The movie is about fear and about moving past fear not through aggression or barreling on through, but through helping others. Malcolm must work through his fear of failure and the fear that he's lost his wife by being willing to reach out once more before he can move on. Cole must be willing to listen to the ghosts and their anger and help resolve it before he can be free from fear.

All through the movie, this theme of compassion vs. fear comes up. Cole interacts almost solely with his mother (Toni Collette) and Malcolm, two people who are almost unwaveringly compassionate toward him, even when they don't understand what's going on. In a brief moment, Collette snaps when Cole denies doing some of the things the ghosts are doing, but later that night, fear pushes Cole out of his bed to ask if he can sleep in her bed if she's not angry, and she welcomes him back with open arms. Malcolm looks at Cole and cares sincerely about the young boy, not just for the sake of redeeming himself, but because he loves helping people and he loves reaching out to them and making their lives better.

The mechanics of the plot serve as a (beautiful) backdrop for this deeper story -- that loving others and helping others can help us begin to heal ourselves. The whole movie is dripping with compassion and empathy and the desire to listen. I suspect that's the reason I love this movie so much. As someone who frequently struggles with fear and believes firmly in the transforming power of compassion, this is a movie that speaks to me on a couple levels.

Not to mention it's just a freaking great story.

Let me rerank and see where it lands. It began at #22, and I can't imagine it'll fall far, if at all.

vs. Red Eye (2005) - Two thrillers up again each other! But Red Eye doesn't stand a chance.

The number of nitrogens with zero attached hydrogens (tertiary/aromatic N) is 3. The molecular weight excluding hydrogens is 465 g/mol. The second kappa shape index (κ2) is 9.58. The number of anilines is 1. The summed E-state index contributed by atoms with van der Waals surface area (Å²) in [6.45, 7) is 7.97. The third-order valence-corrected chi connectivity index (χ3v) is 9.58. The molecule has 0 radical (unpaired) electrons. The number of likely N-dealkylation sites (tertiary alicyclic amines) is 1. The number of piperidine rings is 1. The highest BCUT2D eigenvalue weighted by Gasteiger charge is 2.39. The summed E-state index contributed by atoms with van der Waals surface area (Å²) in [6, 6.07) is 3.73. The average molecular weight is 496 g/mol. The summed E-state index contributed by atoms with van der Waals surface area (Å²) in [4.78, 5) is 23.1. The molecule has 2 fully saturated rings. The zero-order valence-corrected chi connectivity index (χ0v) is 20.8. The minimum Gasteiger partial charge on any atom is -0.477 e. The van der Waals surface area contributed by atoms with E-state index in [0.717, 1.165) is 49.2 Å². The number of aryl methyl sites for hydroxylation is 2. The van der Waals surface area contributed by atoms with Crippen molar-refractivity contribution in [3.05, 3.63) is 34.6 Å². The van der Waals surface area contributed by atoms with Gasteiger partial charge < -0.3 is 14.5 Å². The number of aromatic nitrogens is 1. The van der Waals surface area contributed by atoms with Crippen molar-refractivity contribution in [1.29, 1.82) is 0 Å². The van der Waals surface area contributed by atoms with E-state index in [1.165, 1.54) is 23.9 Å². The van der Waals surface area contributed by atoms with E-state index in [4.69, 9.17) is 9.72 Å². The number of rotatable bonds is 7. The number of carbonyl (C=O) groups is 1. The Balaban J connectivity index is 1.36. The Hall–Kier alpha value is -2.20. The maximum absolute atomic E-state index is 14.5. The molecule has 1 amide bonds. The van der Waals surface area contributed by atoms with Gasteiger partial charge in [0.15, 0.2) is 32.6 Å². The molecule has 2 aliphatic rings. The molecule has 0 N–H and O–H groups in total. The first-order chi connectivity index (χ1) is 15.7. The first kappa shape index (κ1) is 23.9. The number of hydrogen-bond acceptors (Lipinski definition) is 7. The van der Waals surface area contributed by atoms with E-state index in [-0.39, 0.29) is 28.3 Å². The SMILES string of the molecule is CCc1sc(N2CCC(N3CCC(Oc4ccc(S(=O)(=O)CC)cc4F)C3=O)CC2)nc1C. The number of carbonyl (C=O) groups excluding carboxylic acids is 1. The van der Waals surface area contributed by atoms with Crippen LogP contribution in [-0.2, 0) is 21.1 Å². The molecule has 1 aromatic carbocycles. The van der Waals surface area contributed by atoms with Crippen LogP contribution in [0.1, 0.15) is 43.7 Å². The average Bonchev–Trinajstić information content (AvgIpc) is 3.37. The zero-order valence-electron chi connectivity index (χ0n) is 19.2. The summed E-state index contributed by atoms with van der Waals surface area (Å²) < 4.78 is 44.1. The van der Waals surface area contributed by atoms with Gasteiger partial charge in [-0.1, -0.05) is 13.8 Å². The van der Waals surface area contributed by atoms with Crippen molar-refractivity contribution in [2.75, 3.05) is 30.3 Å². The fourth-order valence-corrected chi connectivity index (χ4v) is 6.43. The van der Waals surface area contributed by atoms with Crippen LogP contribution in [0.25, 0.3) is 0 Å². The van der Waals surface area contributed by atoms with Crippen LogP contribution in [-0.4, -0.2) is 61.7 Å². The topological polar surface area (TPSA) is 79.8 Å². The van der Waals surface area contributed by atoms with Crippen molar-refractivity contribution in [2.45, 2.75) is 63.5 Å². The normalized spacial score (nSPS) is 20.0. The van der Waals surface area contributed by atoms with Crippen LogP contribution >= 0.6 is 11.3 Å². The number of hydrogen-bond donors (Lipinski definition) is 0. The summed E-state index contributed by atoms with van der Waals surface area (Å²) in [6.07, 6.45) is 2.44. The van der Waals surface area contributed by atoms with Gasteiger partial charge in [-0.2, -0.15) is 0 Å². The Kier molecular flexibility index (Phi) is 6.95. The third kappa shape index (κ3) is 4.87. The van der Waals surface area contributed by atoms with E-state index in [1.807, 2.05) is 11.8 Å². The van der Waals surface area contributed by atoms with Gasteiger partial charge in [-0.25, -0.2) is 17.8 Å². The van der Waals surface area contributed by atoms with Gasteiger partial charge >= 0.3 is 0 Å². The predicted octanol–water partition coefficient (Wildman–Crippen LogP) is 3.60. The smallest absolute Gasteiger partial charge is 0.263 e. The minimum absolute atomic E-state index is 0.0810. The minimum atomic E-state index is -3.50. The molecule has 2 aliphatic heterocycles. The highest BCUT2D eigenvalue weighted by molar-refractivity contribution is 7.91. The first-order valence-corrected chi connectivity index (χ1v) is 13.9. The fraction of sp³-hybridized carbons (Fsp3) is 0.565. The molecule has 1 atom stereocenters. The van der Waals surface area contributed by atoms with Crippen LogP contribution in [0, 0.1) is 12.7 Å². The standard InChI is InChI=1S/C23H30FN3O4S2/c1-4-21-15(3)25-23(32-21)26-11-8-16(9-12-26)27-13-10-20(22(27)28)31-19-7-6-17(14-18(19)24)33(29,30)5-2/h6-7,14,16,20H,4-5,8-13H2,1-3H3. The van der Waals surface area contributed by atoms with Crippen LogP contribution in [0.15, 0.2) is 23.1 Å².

vs. Argo (2012) - I hope it goes up only against thrillers. Nope, The Sixth Sense easily beats out Argo, although I did think Argo was pretty good.

vs. Heathers (1989) - As much as I love Heathers, it's not as profound or moving as The Sixth Sense. Though if this was a movie version of the musical Heathers, this might be a different story...

vs. Indiana Jones and the Last Crusade (1989) - Last Crusade is listed unusually high on my list (probably in my top 100, so I'm sure I'll deal with it eventually) and definitely doesn't deserve to beat The Sixth Sense.

vs. The Remains of the Day (1993) - Another one I look forward to rewatching, but for now, The Sixth Sense wins.

vs. Monty Python and the Holy Grail (1975) - Man. This is a tough one. I think I'm going for Sixth Sense, because even though I enjoy Holy Grail, there are sections of it I just don't care about, and it certainly doesn't get to me emotionally the way Sixth Sense does.

vs. Company: A Musical Comedy (2007) - I'm pretty sure I have to give the nod to Company here. It's just such a beautifully coherent look at relationships and fear of commitment. Plus, Sondheim music.

vs. Raiders of the Lost Ark (1981) - This is another tough call. Raiders is definitely better than Last Crusade, and I think me from 10 years ago would have certainly chosen Raiders... but I think The Sixth Sense is more enduring.

vs. Charlie Bartlett (2007) - Oh, man. I haven't seen Charlie Bartlett in awhile, but I still associate it with such a sense of fun and relatability. I'm not sure if it'll hold up, though, so... I think Sixth Sense gets the nod for now.

vs. Back to the Future (1985) - These are insanely difficult matches right now, since these are all my favorites... I think Back to the Future will win this round, since it's so delightful from beginning to end -- there's no "downtime" where I kind of tune out.

vs. West Side Story (1961) - I love the music for WSS so much, but the last time I watched it I remember being a tiny bit underwhelmed. Based on that and that alone, I'm voting for Sixth Sense this round. Don't worry, West Side Story, you can come back to win later!

And... The Sixth Sense moved from #22 to #21. Looks like I had it just about where it belonged!

Let's look ahead to the next movie I'll be watching. And the answer is... #93: Schindler's List. Meep. That's a little heavier than most of my choices thus far. It's also the first one in this challenge so far that I've only seen one time, so I'm not at all certain that it's earned that #93 slot. I'll be blogging about that on June 1, so if you want to watch or rewatch it along with me and offer your own comments -- go for it!